Brain Foods

It’s no secret in the modern age that food is crucial in developing our minds and bodies.

In the same way that food can boost our energy and muscles and cardiorespiratory abilities, it can contribute to the nourishment of our brain and can help propel us to the next level of learning.

This is especially true with kids, as their minds and physical brains are growing and expanding at an alarming rate they need the nourishment to keep up with an ever demanding timetable and mental capacity.

Food is the way to do this.

The start of the learning process is preparation. Start the day right with a good breakfast and continue through to supper time and you’ll see an energetic, happy kid who is ready to learn and enrich their mind all the time. Here’s a breakdown of great foods for every meal.

Breakfast

Research has shown that people who eat breakfast do phenomenally better than those who skip their first meal.

However, not all breakfast are created equal. Sugar-heavy cereals are setting kids up for a crash later on in the day – when they’re in the middle of classes.

Make sure kids’ breakfast contains protein and complex carbs, so their energy is expelled slowly over the course of the entire day. This can also help improve motor coordination.

Eggs are fantastic for a breakfast. With a vitamin-like substance that helps to create memory stem cells that improve our memory. If you struggle to get the little ones to eat boring boiled eggs then try out easy French Toast with wholemeal bread and then top with fruit.

Oatmeal is another great way to get them pumped full of complex carbs before heading off to school (it also contains protein!) and can keep them going all day long. Now, I’m not saying oatmeal is super exciting for kids (because it’s not), so get creative! Add in raisins, dried fruit, walnuts, maple syrup – anything really – but try and keep the calorie count low as too many things added can result in too much sugar.

Antioxidant-rich fruits are another perfect breakfast. Strawberries and blueberries can help to boost cognitive function when eaten regularly. Make them into smoothies or serve them up in a big bowl – the more the better!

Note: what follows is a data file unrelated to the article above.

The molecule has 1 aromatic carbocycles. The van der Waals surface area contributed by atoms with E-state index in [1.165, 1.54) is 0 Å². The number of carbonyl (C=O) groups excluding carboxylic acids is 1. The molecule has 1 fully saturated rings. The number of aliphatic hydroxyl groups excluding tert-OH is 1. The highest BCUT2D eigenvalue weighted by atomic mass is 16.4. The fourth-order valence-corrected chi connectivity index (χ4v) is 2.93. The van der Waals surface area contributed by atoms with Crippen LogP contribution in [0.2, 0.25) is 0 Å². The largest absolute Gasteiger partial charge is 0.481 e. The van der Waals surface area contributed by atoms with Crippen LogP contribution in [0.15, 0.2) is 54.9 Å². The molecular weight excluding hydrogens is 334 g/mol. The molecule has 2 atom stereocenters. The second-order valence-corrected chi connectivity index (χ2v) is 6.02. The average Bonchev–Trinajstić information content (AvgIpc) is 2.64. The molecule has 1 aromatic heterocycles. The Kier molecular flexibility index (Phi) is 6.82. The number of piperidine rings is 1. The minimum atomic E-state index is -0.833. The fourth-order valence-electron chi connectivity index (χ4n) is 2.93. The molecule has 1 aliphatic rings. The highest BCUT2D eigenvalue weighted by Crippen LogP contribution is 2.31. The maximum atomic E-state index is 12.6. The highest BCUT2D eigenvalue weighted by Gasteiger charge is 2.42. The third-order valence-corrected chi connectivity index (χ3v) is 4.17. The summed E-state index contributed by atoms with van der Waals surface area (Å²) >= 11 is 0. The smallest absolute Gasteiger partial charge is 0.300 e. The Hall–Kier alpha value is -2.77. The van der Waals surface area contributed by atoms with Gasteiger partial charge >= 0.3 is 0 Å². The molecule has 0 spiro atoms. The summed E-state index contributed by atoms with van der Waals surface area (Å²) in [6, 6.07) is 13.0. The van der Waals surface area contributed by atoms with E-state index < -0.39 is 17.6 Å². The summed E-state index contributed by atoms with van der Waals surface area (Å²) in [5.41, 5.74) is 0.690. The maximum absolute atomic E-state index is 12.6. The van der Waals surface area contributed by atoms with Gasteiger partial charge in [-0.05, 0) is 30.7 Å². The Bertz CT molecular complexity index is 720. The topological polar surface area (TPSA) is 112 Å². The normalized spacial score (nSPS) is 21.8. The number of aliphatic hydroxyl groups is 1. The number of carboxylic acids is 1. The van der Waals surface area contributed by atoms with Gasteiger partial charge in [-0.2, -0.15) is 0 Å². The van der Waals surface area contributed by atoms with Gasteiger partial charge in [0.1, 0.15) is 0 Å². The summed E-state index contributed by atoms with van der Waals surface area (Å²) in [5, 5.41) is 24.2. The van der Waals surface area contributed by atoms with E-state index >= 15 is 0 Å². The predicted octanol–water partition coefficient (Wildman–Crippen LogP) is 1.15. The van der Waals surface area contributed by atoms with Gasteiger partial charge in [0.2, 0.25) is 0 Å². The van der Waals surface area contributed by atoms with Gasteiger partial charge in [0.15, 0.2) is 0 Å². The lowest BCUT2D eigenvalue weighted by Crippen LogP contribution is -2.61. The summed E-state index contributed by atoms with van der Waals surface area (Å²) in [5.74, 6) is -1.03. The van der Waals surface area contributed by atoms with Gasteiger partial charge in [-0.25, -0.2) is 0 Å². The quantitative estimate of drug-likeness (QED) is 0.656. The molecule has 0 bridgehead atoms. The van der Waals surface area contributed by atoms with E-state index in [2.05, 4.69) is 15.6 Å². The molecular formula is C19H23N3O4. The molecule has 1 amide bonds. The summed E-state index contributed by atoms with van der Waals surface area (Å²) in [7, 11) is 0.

Lunch

Lunch is the key to keeping kids going throughout the afternoon. If they eat school dinners from the lunch hall, it’s harder to keep track of if they’re getting everything they need so I would always suggest doing a packed lunch.

Sandwiches are the saviour of the packed lunch. Easy to make and easy to eat, they’ve been a staple for thousands of years (the cavemen ate packed lunches, right?). Make sure you make them on whole wheat to avoid processed carbs and to provide extra Vitamin B.

Add a carton or small bottle of milk to the packed lunch for an added protein boost. Calcium can help the body produce insulin so it’s important that it is included (except in the case of lactose intolerance.)

Snacks

When the school bus drops them off or you head out to pick them up, kids are going to experience the after school slump. It’s a sensitive time that can make or break the rest of the evening. They need to recharge and cereal and water is the perfect way to do so.

Water is imperative in hydration – not only in kids but adults too! – lack of water can cause lethargy and irritability, it can also create false hunger which can lead to bad choices.

Dinner

Get kids involved in what to make for dinner by offering them a choice (but make sure both those choices are healthy!).

Beef is an amazing source of iron and can help boost cognitive function and also contains zinc to improve memory.

Salmon and white fish is rich in omega 3 and is a key part of brain stimulation. Fish has long been recommended as a brain food, so get fishing!